The BEA reported that the captain said in post flight interviews, that the flight had been generally smooth, the aircraft was on final approach descending through about 350 feet AGL with the crew trying to gain visual contact with the approach lights, when the relief pilot called out "Alarm" and the first officer "go-around". Instead of pushing the TOGA button the captain mistakenly operated the autothrottle disconnect button resulting in the autothrust system to disengage, he pushed the throttle levers forward to maximum thrust manually. He did have ground view and estimated the landing was possible, the "NO LAND3" indication however created confusion. He noticed that the autopilot had disengaged, he couldn't tell whether this was the result of an autopilot disconnect button pushed or whether this was an automatic disconnect as result of control inputs. The landing gear was retracted at 400 feet AGL.

The first officer reported he did not monitor the pitch attitude after calling go-around because he became busy configuring the flaps. Most of the go-around activity occurred after the relief pilot had called "Pitch!"

The relief pilot reported that after seeing "NO LAND3" on the EICAS he saw no reaction by the flight crew and called "Alarm" in accordance with the category III procedures for any anomaly below 1000 feet AGL, the first officer responded by calling "go-around", the captain made a gesture coincident with the application of go-around procedures (pushing the throttle levers forward). However, the flight mode announciators continued to indicate G/S (indicating the autopilot was still tracking the glideslope) and the pitch attitude remained low. Upon calling "Pitch" the captain applied nose up control inputs, however these inputs were insufficient to get the aircraft climb out, he therefore called "Pitch" a second time which resulted in satisfactory action to conduct the go-around.

The BEA analysed that there were 4 different phases in the crew reactions to the NO LAND3 indication. First was the first 8 seconds following the indication which went undetected until the relief pilot called out "Alarm". Only then the first officer called "Go-Around" and the captain applied maximum thrust, the yoke position however did not change, the autopilot continues to track the glideslope.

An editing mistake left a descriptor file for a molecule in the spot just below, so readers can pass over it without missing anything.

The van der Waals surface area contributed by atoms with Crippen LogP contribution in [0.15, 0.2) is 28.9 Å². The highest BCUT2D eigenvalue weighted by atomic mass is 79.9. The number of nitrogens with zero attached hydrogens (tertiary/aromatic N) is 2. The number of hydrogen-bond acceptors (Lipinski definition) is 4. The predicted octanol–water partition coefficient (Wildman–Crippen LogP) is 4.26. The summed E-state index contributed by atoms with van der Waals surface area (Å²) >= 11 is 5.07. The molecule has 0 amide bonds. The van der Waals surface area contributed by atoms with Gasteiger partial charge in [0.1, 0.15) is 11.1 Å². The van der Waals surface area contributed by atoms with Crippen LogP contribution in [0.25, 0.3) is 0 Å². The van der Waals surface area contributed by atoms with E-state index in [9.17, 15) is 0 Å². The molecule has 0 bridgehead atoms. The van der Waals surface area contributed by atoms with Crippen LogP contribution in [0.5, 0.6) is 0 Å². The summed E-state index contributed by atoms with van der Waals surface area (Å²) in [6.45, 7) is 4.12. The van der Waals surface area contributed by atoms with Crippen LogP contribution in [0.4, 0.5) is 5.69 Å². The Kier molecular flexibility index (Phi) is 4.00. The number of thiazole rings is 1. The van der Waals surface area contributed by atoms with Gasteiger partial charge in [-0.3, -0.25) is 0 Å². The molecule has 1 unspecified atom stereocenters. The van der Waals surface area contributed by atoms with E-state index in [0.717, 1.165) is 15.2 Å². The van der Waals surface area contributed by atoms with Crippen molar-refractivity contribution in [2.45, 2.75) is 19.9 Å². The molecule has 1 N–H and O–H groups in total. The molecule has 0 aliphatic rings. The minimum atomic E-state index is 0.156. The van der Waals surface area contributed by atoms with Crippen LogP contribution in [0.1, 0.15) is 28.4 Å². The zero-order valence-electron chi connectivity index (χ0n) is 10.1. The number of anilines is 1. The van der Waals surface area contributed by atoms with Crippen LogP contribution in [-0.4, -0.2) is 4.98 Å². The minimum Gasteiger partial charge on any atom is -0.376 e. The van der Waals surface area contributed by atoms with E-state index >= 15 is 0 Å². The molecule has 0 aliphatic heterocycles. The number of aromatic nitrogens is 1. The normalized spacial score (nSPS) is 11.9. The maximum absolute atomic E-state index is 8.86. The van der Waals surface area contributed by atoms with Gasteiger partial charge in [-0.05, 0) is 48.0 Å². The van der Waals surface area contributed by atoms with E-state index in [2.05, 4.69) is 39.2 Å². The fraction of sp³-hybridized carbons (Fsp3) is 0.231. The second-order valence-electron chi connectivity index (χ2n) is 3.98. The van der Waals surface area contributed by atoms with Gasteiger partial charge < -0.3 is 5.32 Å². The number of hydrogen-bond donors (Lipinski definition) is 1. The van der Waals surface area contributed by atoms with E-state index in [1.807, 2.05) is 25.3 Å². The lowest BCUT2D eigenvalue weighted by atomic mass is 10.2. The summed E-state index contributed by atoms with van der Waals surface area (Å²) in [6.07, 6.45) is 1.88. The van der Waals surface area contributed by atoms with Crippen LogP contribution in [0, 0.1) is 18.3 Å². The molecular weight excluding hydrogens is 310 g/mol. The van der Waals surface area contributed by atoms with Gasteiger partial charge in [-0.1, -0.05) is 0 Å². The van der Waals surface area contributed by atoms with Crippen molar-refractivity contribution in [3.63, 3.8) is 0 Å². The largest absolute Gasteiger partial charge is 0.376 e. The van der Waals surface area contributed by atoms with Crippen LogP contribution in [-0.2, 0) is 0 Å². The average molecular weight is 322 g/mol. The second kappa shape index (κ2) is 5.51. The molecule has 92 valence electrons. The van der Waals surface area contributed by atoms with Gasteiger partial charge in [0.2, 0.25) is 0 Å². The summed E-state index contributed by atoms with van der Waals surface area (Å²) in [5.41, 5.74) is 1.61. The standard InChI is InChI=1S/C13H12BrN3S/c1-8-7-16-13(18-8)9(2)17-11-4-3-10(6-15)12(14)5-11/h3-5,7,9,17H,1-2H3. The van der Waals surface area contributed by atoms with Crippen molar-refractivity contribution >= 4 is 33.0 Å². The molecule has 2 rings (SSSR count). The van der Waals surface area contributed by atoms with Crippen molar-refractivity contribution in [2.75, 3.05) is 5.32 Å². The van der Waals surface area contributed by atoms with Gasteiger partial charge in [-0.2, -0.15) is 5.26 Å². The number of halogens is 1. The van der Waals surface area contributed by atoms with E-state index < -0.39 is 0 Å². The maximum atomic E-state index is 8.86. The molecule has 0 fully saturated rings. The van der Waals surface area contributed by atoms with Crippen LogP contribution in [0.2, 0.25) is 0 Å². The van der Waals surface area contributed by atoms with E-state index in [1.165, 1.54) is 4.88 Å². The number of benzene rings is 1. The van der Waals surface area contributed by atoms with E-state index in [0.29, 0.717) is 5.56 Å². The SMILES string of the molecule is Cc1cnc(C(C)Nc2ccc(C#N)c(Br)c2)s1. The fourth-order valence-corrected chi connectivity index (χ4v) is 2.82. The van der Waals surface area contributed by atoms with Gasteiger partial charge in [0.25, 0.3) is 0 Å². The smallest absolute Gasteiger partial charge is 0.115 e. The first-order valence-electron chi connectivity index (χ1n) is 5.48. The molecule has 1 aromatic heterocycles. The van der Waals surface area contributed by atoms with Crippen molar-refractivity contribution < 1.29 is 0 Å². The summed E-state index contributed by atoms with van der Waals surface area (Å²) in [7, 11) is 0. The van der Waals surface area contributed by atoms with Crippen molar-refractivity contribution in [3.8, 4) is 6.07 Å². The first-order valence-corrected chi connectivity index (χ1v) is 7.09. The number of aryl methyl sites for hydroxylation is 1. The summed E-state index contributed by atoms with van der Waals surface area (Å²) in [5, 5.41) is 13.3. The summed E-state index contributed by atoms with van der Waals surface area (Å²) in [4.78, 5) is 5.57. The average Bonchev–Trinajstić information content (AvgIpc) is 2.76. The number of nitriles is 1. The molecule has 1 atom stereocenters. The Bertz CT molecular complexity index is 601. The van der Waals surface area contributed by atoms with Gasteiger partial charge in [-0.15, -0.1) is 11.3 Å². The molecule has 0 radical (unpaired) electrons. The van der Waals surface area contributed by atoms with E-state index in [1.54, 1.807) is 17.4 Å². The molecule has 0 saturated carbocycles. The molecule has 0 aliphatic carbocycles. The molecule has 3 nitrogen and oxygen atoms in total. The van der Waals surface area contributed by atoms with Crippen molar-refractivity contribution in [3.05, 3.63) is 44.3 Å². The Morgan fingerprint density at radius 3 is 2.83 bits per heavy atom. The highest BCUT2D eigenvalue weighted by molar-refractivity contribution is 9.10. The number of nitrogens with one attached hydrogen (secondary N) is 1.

The second phase, the subsequent 9 seconds, was characterized by lack of crew actions, the speed increasing, the nose attitude decreasing and insufficient control inputs to disengage the autopilot. The BEA analysed that the crew did not monitor the flight parameters and did not intervene to adjust the flight trajectory, effectively losing control of the flight trajectory.

The third phase, following the first call of "Pitch", sees both pilots pulling the yoke resuling in +1.84G vertical acceleration, probably in response to the "Pitch" call by the relief pilot, however insufficient to arrest the descent and initiate the go-around. While the first officer seemed to now be monitoring the flight parameters with respect to a go-around, it appeared the captain was following a different plan to continue the approach when he pushed the yoke forward against the force of the first officer returning the yoke to neutral.

The fourth phase, following the second call of "Pitch", sees the captain relinquishing the forward force on the yoke with the force to pull the yoke still applied by the first officer resulting in the aircraft pitching up, stopping the descent and starting to climb out.

The airline took an immediate safety action by issuing an information circular to all Boeing 777 crew relating to a go-around without TOGA selection.

No safety recommendations were released as result of the investigation.

 


Have a Wonderful Day